Next we got onto a nice long route called “Bread Line” (5.9) and this is where I really started to enjoy the Clark Canyon routes. The bolt spacing was perfect and the climbing interestingly varied. I hit a snag two thirds up this route when after moving my hand from a nice horizontal crack, a wasp peeked out and decided it didn’t like me. He flew and ducked around me and after a minute of attempting to fend him off while staying on the rock, he bit me on the arm and so I called for Dan to take up the slack, which he did, then I sat to continue my fight with him. Then the bugger stung me in the stomach and so I decided my best bet was to climb on past him. Dan gave me slack and I flew up the next few bolts of the route, keeping an eye out for my latest enemy and thankfully outrunning him.
I set my anchor at the top and marked the wasp spot with a unique quickdraw on my way down so Dan wouldn’t meet the same fate as me. The bites still stung as I came back down, but they soon became minor irritants.
Once again in the sun, Dan climbed “Bread Line” and avoided an interaction with the wasp. I ate my lunch as he cleaned the anchor and came down, joining Cleo in the cool cave.
With only a 5.10a left on our little crag to interest us, it was still in full sun so we moved over to the Right Center area for our afternoon climbs. While heading over to confirm the cliffs were going into shade, I got talking to a couple from LA who’d been having a similar week to us – climbing in different spots and hanging out at Rock Creek Lake as we’d done a few days before. They were climbing in the area I was scoping out but they were happy to have us as guests.
We moved camp and judging from the clouds in the sky, figured we didn’t need to set up the tarp. The LA couple were on a 5.7 route to the left so I got started up “Nice Guys Finish Last” (5.9) which was a tall route that required a top belay and double-rappel. Dan was comfortable leaving Cleo down at the crag alone and so I started up the 50m route. It was a stunner – this rock just kept on giving – and once again I got a few drops of rain as I neared the anchor.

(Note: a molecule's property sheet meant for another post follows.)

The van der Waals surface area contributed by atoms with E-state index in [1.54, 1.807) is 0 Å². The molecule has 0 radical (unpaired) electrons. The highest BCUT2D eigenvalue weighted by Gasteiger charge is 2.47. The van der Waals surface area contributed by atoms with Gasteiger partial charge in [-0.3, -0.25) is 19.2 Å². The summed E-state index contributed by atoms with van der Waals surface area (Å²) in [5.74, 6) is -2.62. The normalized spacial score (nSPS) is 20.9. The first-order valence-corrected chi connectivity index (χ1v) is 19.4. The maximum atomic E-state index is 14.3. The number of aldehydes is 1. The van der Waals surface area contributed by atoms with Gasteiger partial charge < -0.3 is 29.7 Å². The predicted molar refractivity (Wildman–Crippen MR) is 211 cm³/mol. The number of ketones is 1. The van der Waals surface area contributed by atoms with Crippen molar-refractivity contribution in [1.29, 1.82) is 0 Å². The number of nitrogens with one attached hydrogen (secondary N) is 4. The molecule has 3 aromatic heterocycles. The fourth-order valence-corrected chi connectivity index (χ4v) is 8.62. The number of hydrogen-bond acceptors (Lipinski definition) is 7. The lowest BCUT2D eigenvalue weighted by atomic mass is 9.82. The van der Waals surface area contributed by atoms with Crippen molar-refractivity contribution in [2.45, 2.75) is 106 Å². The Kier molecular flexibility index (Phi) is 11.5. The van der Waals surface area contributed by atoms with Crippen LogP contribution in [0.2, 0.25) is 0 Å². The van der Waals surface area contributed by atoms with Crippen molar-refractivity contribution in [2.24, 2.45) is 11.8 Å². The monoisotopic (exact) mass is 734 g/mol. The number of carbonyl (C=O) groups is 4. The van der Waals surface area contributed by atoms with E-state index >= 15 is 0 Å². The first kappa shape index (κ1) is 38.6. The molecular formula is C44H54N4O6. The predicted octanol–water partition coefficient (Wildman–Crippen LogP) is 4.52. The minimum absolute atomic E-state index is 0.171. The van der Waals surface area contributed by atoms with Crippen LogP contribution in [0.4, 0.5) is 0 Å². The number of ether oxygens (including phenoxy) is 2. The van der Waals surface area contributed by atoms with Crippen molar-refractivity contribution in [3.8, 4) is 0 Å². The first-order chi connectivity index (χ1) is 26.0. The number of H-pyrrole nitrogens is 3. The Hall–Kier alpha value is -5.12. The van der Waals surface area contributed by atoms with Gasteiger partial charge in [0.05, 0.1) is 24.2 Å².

I top-belayed Dan while looking out over the valley and out to the Mammoth mountains in the distance where the weather was brewing. Barely a minute after Dan left the ground, we heard our first clap of thunder. Of course, Cleo tucked her ears and freaked out, heading straight over to the half of the LA couple that was on the ground for safety. From up on the wall, Dan apologized but our new friends said he loved pitbulls and would guard her from the thunder, promising to cover her if it started to rain.
I pegged the route as our best of the day and Dan agreed. I was stoked to greet him at the top of the climb, seeing a big smile on his face. We worked seamlessly then to simul-rappel to the first set of anchors. Needing to both throw a coil of rope, Dan took me to school throwing perfectly each time while I managed to get my rope tangled and stuck in the cracks below. We sorted everything out together and rappelled down in perfect sync to a snoozing Cleo. We’d waved goodbye to the LA crew at the lower anchor and so Cleo had the place to herself.
It was now mid-afternoon and I could tell Dan was almost ready for camp, but I had more energy in me. We contemplated the 17-bolt 5.10a back at our previous crag but we didn’t want to bother with a camp shift so I got onto “No More Mister Nice Guy” (5.8), starting on the 5.10a direct start. The 10a direct was a pleasure and I was happy with the pressure of climbing down low, then enjoyed the walk-in-the-park grade above it.